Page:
A Scattered History of the Blues Vol. 9: Spiritual Blues

Spiritual blues 9


And so in the end we all end up thinking about God.  To wind up this series, we present a mighty collection of blues directed at the Almighty.


Seminal gospel-blues artist Blind Willie Johnson is regarded as one of the greatest bottleneck slide guitarists. Yet the Texas street-corner evangelist is known as much for the his powerful and fervent gruff voice as he is for his ability as a guitarist. He most often sang in a rough, bass voice (only occasionally delivering in his natural tenor) with a volume meant to be heard over the sounds of the streets. Johnson recorded a total of 30 songs during a three-year period and many of these became classics of the gospel-blues, including “Jesus Make up My Dying Bed,” “God Don’t Never Change,” and his most famous, “Dark Was the Night — Cold Was the Ground.”

BWJIt is generally agreed that Johnson was born in a small town just South of Waco near Temple, TX, around 1902. His mother died while he was still a baby, and his father eventually remarried. When Johnson was about seven years old, his father and stepmother fought and the stepmother threw lye water, apparently at the father, but the lye got in Willie Johnson‘s eyes, blinding him. As he got older, Johnson began earning money by playing his guitar, one of the few avenues left to a blind man to earn a living. Instead of a bottleneck, Johnson actually played slide with a pocketknife. Over the years, Johnson played guitar most often in an open D tuning, picking single-note melodies, while using his slide and strumming a bass line with his thumb. He was, however, known to play in a different tuning and without the slide on a few rare occasions. Regardless of his excellent blues technique and sound, Johnson didn’t want to be a bluesman, for he was a passionate believer in the Bible. So, he began singing the gospel and interpreting Negro spirituals. He became a Baptist preacher and brought his sermons and music to the streets of the surrounding cities. While performing in Dallas, he met a woman named Angeline and the two married in 1927. Angeline added 19th century hymns to Johnson‘s repertoire, and the two performed around the Dallas and Waco areas. (Read More)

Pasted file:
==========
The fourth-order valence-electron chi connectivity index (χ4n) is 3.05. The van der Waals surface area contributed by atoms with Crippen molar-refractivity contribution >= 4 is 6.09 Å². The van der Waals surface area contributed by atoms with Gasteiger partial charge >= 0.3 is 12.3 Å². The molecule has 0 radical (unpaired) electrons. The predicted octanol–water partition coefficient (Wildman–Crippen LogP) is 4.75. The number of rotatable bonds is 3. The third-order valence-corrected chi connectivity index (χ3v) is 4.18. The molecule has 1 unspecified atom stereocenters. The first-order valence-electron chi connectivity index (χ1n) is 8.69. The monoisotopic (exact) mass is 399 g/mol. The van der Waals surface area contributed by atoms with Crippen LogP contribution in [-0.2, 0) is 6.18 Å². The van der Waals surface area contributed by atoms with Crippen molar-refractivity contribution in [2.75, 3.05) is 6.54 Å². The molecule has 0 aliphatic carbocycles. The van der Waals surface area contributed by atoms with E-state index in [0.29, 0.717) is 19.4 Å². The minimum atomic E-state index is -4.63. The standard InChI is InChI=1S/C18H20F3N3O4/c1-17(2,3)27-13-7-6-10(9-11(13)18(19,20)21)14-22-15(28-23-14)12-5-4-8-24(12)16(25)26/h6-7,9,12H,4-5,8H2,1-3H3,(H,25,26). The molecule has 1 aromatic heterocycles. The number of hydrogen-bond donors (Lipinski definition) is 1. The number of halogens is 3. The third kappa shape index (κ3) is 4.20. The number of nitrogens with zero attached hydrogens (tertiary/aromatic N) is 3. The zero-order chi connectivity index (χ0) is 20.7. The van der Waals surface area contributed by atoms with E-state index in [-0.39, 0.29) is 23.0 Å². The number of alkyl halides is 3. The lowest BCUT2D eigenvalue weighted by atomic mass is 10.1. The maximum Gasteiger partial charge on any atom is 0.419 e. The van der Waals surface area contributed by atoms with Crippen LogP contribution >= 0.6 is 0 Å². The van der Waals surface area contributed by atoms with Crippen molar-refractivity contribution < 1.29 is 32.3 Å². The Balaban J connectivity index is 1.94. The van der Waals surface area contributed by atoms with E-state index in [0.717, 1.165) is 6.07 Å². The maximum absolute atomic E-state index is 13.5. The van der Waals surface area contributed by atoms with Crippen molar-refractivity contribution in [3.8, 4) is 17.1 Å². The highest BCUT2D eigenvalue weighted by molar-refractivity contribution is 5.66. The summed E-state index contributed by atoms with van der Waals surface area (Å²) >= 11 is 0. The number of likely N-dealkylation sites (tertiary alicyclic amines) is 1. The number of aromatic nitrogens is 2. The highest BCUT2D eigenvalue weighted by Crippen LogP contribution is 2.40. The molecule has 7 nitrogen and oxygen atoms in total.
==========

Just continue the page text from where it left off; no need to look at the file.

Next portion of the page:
Rev. Gary Davis

Rev. Gary Davis

In his prime of life, which is to say the late ’20s, the Reverend Gary Davis was one of the two most renowned practitioners of the East Coast school of ragtime guitar; 35 years later, despite two decades spent playing on the streets of Harlem in New York, he was still one of the giants in his field, playing before thousands of people at a time, and an inspiration to dozens of modern guitarist/singers including Bob Dylan, Taj Mahal, and Donovan; and Jorma Kaukonen, David Bromberg, and Ry Cooder, who studied with Davis.

Davis was partially blind at birth, and lost what little sight he had before he was an adult. He was self-taught on the guitar, beginning at age six, and by the time he was in his 20s he had one of the most advanced guitar techniques of anyone in blues; his only peers among ragtime-based players were Blind Arthur Blake, Blind Lemon Jefferson, and Blind Willie Johnson. Davis himself was a major influence on Blind Boy Fuller. (Read More)


I hope you’ve enjoyed this scattered history. This last volume is a killer!


Track Listing:

Blind Willie Johnson

01 Can’t Nobody Hide From God

02 Dark Was the Night — Cold Was the Ground

03 Everybody Ought To Treat A Stranger Right

04 God Don’t Never Change

05 I Know His Blood Can Make Me Whole

06 Jesus Make Up My Dying Bed

07 John The Revelator

08 Let Your Light Shine on Me

09 Motherless Children Have a Hard Time

10 Praise God I’m Satisfied

11 Take Your Burden To The Lord and Leave it There

Rev. Gary Davis

12 Tired, My Soul Needs Resting

13 Lord, Stand By Me

14 Blow Gabriel

15 Crucifixion

16 I Am The True Vine

17 Lord, On Your Word

18 Twelve Gates To The City

19 I Am The Light Of This World

20 He’s My King

21 Who Shall Deliver Poor Me

22 Get Right Church

23 Jesus Met The Woman At The Well

24 I Want To Be Saved



Leave a Reply

Fill in your details below or click an icon to log in:

WordPress.com Logo

You are commenting using your WordPress.com account. Log Out / Change )

Twitter picture

You are commenting using your Twitter account. Log Out / Change )

Facebook photo

You are commenting using your Facebook account. Log Out / Change )

Google+ photo

You are commenting using your Google+ account. Log Out / Change )

Connecting to %s